Diplomacy is about haggling with people you'd prefer to shoot, which results in agreements that everyone hates, but can't live without.

    To practice deadly but not drilled fully OR not deadly but drilled against full resistance; that is the question.

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    Re: Ninjutsu vs. Budo Taijutsu?

    That's fine, I'll ask my sensei as well since he's on that master-level instructors page. No matter what the answer is, I have a lot more study, sweat, bruises, etc. before I can even begin to worry myself about that situation.
    Eric Bell

    Genbukan Ninpo

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    Re: Ninjutsu vs. Budo Taijutsu?

    I'll start worrying right about... never, probably
    武道は花道ではありません

    Diplomacy is about haggling with people you'd prefer to shoot, which results in agreements that everyone hates, but can't live without.

    To practice deadly but not drilled fully OR not deadly but drilled against full resistance; that is the question.

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    Re: Ninjutsu vs. Budo Taijutsu?

    Here we are again.
    I asked my sensei.

    It is not mandatory to grade in both systems, as in 'it is not written in the rules'. However, Soke says it is 'best' if you grade in both because it makes you a more complete fighter with a broader knowledge. So while it is not in the rules, there is probably the unspoken expectation to do what Soke thinks is best.
    武道は花道ではありません

    Diplomacy is about haggling with people you'd prefer to shoot, which results in agreements that everyone hates, but can't live without.

    To practice deadly but not drilled fully OR not deadly but drilled against full resistance; that is the question.

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    Re: Ninjutsu vs. Budo Taijutsu?

    I got essentially the same response from my sensei as well. I know we kind of hijacked the thread, so I apologize to the OP and others who tried to answer his question.

    If one wants to study actual ninjutsu, then be prepared to do many, many years of taijutsu before the keys are handed over and you learn ninjutsu skills. This is even true if you tried to bypass the Takamatsuden and go to someone like Kawakami. I think even he requires 10 years of bujutsu study before you actually learn his ninjutsu. Honestly though, how much ninjutsu do you really need? In my opinion taijutsu is much more applicable for today than sneaking around,spying, making poisons, and explosives. I think those techniques need to be preserved, and they have been so far. However, the opportunity to learn it all is for a very small group of very dedicated practitioners.
    Eric Bell

    Genbukan Ninpo

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    kaizasosei is offline
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    Re: Ninjutsu vs. Budo Taijutsu?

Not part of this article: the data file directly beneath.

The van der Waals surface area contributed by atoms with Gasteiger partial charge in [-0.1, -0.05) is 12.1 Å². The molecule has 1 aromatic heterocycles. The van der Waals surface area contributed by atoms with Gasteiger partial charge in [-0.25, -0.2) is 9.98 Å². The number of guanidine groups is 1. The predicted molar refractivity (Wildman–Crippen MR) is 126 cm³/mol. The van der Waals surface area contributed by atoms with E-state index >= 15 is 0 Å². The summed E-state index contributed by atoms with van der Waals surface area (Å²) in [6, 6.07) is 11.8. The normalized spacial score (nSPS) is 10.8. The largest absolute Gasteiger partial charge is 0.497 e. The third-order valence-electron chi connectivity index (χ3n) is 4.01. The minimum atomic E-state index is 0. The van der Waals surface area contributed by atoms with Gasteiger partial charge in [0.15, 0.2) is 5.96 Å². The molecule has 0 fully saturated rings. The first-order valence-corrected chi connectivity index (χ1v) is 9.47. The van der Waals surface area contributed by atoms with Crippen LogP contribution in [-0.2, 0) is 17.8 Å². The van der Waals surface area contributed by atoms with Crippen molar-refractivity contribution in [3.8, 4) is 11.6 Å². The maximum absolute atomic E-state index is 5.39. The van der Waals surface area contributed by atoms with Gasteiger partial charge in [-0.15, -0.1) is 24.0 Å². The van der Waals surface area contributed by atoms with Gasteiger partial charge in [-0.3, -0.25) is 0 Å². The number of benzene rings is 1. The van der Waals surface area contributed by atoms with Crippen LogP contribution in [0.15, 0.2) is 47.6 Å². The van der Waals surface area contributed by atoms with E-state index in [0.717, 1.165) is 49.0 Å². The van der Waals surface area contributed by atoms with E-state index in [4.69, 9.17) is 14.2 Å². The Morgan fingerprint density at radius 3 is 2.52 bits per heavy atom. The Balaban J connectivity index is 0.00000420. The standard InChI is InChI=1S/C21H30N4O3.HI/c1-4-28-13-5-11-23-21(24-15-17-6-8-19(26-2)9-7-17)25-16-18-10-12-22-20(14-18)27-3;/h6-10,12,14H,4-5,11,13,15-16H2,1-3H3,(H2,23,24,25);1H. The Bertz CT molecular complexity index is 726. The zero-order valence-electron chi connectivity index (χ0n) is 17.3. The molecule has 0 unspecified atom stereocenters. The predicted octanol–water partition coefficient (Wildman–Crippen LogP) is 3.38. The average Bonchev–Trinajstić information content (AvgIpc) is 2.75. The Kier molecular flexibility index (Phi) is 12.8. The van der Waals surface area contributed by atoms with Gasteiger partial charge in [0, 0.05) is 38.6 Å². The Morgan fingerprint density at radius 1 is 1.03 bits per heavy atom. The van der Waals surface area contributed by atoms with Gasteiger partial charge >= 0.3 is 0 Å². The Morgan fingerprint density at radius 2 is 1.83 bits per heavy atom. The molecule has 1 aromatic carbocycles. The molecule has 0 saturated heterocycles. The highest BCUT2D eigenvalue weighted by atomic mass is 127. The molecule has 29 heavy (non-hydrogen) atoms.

the spiritual side of ninjutsu is also called ninpo by many practitioners of the arts nowadays.

    When you say ninjutsu, it sounds like you are talking about wizardry. But when i think of ninjutsu i think of simple stealth tactics soldiers with many tricks and knowledge of how to employ and manipulate nature.
    Wizardry is known as senjutsu and encompasses many teachings more or less identical with many concepts in taichi. So the key would be taijutsu. Then many of the techniques of wizardry having to do with power spots and various mental techniques of manipulating the surrounding energies. like hojutsu or dojutsu. Having to do with directions or with directions in a certain vector or bodily mass that are moving or living.

    There is so much more to this subject than meets the eye.


    But simply, budo taijutsu is the prefered name for the one art. Why? Calling the art ninjutsu in japan can easily evoke negative images and come off like saying 'i am into some pretty freaky stuff' or more likely like a child that wants to be superman. This is because many people do not know that there are actual schools nowadays and can't understand.
    budo taijutsu you narrow it down for them, budo evoke good, strong even morals and all, taijutsu does sound like some authentic skill a warrior would need to have...so it's just plain good. AT least or especially in japan, ninjutsu evokes the image of murder, treachery and deceit.

    But maybe that will change some now that the art is being practiced in such a constructive way internationally.

    I just say budo...could be anything right. Some people asked what kind of budo... then i just say yes.
    Last edited by kaizasosei; 09-04-2009 at 04:16 PM.

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    Re: Ninjutsu vs. Budo Taijutsu?